New reflexive boss just the same as the old boss

So, tying in with discussions about “mastery versus control,” climate crises, and just how smart this species is(n’t)…

Of particular interest at the ‘stronger’ end of the scale are the arguments for ‘reflexive modernisation’ as advocated by Ulrich Beck (see Dryzek, 1997: 148). Beck contends high-income societies have passed into a ‘second modernity’ forced to address the ‘side-effects’, especially the ecological side-effects, of ‘first modernity’. Beck is sharply critical of the ‘metaphysical’ belief in the capacity of modernity to solve its own problems, in the ‘optimisation of control very much in evidence with weak ecological modernisation, that, as reflected in geo-engineering, CCS and nuclear energy, simply displaces current risks into exponentially higher-risk interventions. Yet the required ‘second modernity’ also subsumes and transforms ecologies: human society continues to dominate nature in risk society through reflexivity, just as much as it does under industrial society. Despite clear differences, reflexive modernisation retains ecological modernisation’s belief in modernity’s adaptive capacity.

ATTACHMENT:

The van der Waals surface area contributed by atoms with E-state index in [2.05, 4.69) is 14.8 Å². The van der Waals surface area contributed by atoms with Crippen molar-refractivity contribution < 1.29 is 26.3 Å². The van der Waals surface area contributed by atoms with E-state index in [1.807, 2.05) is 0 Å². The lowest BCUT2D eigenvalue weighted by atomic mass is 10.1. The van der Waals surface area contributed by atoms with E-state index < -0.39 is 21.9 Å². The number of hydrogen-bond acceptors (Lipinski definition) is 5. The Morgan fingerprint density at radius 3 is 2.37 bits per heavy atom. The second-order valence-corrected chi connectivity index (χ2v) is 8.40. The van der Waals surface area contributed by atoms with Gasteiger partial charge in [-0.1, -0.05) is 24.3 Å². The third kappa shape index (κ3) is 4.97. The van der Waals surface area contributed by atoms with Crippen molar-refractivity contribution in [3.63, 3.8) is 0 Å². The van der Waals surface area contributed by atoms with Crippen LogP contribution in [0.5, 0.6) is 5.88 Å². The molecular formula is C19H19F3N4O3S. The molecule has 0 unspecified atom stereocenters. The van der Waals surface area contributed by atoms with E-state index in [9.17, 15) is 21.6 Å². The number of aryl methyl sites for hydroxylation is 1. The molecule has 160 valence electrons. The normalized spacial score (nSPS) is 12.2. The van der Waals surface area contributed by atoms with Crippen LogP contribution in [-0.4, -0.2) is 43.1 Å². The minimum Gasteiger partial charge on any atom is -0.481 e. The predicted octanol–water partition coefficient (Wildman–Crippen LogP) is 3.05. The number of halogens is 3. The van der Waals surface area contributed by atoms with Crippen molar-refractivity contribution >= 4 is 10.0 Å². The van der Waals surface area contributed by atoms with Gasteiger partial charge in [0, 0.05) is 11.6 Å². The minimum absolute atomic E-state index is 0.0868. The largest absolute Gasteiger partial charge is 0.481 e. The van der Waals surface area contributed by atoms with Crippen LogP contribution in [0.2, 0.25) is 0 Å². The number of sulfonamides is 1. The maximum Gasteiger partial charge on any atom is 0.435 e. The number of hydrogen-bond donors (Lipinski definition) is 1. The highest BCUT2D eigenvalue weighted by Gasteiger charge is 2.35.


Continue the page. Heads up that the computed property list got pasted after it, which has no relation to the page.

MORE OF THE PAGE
Responding to Climate Crisis: Modernisation, Limits, Socialism
James Goodman
Journal of Australian Political Economy

Here’s some links to
Ulrich Beck
Reflexive Modernisation

About dwighttowers

Below the surface...
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